China shoots itself in the foot by trying to corner rare-earth market
Green-tech firms are trying to produce batteries that do not need raw materials in short supply
Apparently, somewhere in the universe, a little Japanese electric-battery-making-firm's stock recently soared, and I was surprised to find out about this from my mum's next-door neighbour in a small Maryland city called Greenbelt.
This neighbour was one of the early adopters of electric vehicles and is part of a group lobbying the local government to roll out incentives to widen the ownership base of these cleaner cars.
There are surely countless like-minded devotees in little towns all around the world watching the electric-car space with similar enthusiasm.
If its claims are true, the company, Power Japan Plus, has created a technology that allows batteries to charge more quickly and last much longer, which means fewer charges and ameliorates "range anxiety" and thus widens the potential demand for electric cars.
But there is another, interesting story about the cutthroat global race for green technologies.
Power Japan Plus's electric-car battery does not use any conductive metals, including rare-earth metals, common to traditional lithium ion batteries. Its "dual carbon" technology is based on cotton fibre - the material Thomas Edison used to make carbon fibres in his light bulbs.
A limited supply of the raw materials used in electric-car batteries has long threatened to cap growth in the industry. Some of those raw materials - the rare-earth metals - are produced primarily in China, which at one point attempted to effectively stop exporting the stuff.
If this action spurred the initiative to find alternative technologies, then China may pay a high price for trying to corner the rare-earth market.
China became the world's leading producer of rare-earth metals in the mid-1980s. Its prodigious output led to a supply glut, so mines shut down elsewhere in the world.
China's attempts, beginning in 2009, to severely restrict rare-earth exports were viewed by some as a ruthless attempt to force more foreign companies to move onshore with their production of hi-tech products used in the defence, energy and consumer electronics industries. At any rate, it would have given an advantage to Chinese companies competing in these areas.
Eventually China compromised, with less drastic export restrictions, but Beijing is still appealing a World Trade Organisation ruling that its bans violated global trade rules.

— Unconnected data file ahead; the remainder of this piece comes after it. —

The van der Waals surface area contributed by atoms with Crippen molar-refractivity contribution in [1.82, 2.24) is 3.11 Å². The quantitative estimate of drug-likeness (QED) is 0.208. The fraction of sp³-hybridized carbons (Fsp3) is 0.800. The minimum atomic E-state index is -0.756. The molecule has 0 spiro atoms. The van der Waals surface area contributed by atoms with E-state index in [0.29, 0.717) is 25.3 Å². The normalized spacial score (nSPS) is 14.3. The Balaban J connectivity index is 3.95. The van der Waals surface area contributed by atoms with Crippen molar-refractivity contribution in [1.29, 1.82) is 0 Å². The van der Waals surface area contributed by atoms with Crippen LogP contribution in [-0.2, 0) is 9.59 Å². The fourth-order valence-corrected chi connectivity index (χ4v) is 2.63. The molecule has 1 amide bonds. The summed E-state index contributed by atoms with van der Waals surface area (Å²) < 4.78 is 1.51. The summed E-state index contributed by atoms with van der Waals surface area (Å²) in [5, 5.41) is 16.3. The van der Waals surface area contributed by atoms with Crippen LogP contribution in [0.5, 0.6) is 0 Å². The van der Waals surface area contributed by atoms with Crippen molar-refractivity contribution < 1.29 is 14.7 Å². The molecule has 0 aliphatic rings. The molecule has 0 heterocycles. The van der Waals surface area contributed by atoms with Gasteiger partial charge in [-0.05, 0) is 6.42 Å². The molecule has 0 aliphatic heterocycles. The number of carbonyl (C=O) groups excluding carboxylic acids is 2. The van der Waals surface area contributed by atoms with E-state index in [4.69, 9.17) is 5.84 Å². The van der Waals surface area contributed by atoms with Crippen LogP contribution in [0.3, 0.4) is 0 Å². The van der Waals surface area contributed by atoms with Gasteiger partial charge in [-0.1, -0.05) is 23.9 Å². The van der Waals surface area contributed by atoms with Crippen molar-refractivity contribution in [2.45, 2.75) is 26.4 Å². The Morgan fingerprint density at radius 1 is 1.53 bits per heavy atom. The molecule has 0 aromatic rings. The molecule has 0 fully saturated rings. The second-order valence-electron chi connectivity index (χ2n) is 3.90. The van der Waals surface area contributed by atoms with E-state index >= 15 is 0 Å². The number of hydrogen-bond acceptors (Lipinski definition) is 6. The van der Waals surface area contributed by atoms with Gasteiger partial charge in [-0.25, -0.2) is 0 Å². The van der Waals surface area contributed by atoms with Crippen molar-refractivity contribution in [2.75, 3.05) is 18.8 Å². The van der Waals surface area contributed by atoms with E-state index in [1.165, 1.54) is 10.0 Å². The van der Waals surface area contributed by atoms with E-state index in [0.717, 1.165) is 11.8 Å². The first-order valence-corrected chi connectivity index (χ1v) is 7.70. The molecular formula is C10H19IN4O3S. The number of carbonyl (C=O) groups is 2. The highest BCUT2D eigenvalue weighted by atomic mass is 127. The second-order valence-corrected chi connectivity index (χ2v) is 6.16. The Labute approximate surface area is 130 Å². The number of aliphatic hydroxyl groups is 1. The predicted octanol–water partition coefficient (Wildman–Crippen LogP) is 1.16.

China says it just wants to cut pollution and conserve this precious resource; others say, "yeah, right".
As a Saudi prince once explained in the 1970s to compatriots who wanted to cut oil output and drive prices higher: If a country with a precious resource limits supply too ruthlessly, it risks encouraging mass investments in alternative sources of energy.
This is exactly what China did by threatening to corner supply in the rare-earth metals market; it encouraged a hunt for alternative inputs.
After the export-ban scare, mining companies raised funds to restart rare-earth mines in Australia, the US and elsewhere. And, clearly, green-tech companies are also looking to produce batteries that do not even need rare earths and other raw materials that have a limited supply, such as lithium or graphite.
Thus the cotton-based technology Power Japan Plus is launching. We have no idea whether this alternative battery type will start a new revolution in electric vehicles or just be another flash in the pan. Many online commentators are sceptical.
But the concept is exciting, and China will likely be out of the loop on the discovery process. This is a likely a matter of trust.
Note also that the world's most successful electric-car innovator, California-based Tesla, prefers to partner with Japanese and Korean companies and is planning a huge battery plant in the US rather than outsourcing to a country like, say, China, which is already a huge producer and has many of the raw materials.
Power Japan Plus was at an Indianapolis electric-vehicle show last week trying to round up interest and investors; most online industry commentators see Tesla or Japan's Panasonic as the big companies likely to explore using this technology.
These days, China seems to have trade-related tiffs on every front. Hong Kong auditors now might be kicked out of the mainland; US consultancy firms like McKinsey are strangely in the line of fire of revenge after the US accused China of industrial espionage; foreign companies based in China complain of harassment.
If more and more intellectual exchanges are driven from China's shores - either owing to retaliation, protectionism or lack of trust - this can't be good for the country's goal of moving higher up the technology value chain.